Place Matters, Churches Matter
The book describes the changing of the American Dream through the story of places. Places such as Fayette County and the Mon Valley of western Pennsylvania; Williston and the gas fields of western North Dakota; Salt Lake City, Utah and Dutch immigrant communities such as Oostburg, WI and Sioux County, IA. Chapters 3-6 take a deep dive into the characteristics of crumbling and broken places, places where the message that the American Dream is dead resonated profoundly. Changes due to globalization, increases in manufacturing efficiency, the dissolution of marriage as a cultural norm, and the disintegration of communities as a result of all these dynamics increase alienation and hopelessness.
What is particularly destructive to these collapsing communities all over middle America is the emptying out and closing of churches. Church membership and participation—actually membership and participation in any religious institutions—Carney argues, are indispensable in combating alienation. Religious institutions are the one American institution which are available to all socio-economic levels and participation in them combats alienation, which strengthens civil society, and prevents places from collapsing.
Chapters 8 and 9 look at the more complicated and nuanced story of how over-centralization in business and government, and hyper-individualism are killing the American Dream. Big Business and Big Government have taken over what churches and voluntary organizations used to do, while the constant barrage of free-market capitalism advertisements reinforce the message that satisfying my own personal desires is what is most important in life. Both of these forces contribute to the disintegration of families and communities.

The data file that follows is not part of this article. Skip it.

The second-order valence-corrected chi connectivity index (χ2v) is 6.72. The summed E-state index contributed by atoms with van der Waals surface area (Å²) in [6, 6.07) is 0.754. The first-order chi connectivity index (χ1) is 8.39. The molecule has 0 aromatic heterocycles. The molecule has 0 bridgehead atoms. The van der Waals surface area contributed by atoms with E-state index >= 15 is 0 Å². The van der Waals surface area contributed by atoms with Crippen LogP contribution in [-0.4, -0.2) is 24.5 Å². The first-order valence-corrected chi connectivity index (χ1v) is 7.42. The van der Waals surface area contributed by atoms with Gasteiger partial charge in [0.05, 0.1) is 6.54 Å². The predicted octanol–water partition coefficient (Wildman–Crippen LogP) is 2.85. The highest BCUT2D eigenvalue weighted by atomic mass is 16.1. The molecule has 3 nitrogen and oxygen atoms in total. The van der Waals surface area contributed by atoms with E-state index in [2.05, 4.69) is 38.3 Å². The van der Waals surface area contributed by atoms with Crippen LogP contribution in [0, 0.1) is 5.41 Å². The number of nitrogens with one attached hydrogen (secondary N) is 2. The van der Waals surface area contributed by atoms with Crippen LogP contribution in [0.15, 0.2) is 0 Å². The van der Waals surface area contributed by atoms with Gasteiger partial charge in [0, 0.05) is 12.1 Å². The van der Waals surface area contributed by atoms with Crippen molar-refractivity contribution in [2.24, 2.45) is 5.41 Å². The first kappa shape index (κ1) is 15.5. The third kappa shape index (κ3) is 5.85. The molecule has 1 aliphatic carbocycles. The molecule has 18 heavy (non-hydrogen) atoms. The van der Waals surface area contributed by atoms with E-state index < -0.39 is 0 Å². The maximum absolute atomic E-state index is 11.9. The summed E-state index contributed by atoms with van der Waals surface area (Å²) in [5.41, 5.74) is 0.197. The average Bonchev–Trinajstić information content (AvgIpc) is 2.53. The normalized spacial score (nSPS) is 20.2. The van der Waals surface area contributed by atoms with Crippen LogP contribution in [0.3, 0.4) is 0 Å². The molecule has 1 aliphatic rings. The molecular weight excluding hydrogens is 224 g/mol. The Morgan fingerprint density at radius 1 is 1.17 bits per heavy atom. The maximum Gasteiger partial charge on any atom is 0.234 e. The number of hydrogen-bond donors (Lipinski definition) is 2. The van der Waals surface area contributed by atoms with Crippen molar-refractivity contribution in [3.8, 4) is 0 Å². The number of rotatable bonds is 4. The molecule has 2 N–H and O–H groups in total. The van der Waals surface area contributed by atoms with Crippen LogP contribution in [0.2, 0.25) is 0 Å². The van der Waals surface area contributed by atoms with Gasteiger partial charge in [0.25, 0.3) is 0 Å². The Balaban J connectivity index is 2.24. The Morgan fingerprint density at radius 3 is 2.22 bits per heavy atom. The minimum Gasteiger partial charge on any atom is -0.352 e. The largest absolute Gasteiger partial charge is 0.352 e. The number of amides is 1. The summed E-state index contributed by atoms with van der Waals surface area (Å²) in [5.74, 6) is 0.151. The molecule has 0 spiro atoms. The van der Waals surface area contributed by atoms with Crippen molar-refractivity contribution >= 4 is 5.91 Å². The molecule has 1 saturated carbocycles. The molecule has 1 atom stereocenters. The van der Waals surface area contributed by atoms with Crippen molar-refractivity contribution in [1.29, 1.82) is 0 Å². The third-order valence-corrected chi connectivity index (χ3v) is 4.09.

Three Different Kinds of Communities
The next three chapters then describe the three types of communities which currently make up our country. Trump country which is characterized by disintegrating places and alienation. Elite communities, such as Chevy Chase, MD, made up of well educated, more liberal populations with robust institutions of civil society. And religious communities with large populations of Christian, Mormon, Jewish or Muslim active members who participate in parish, synagogue or mosque life. Ultimately, “wherever you come from, if you have a community around you, especially a religious community, then the American Dream is within reach” (277).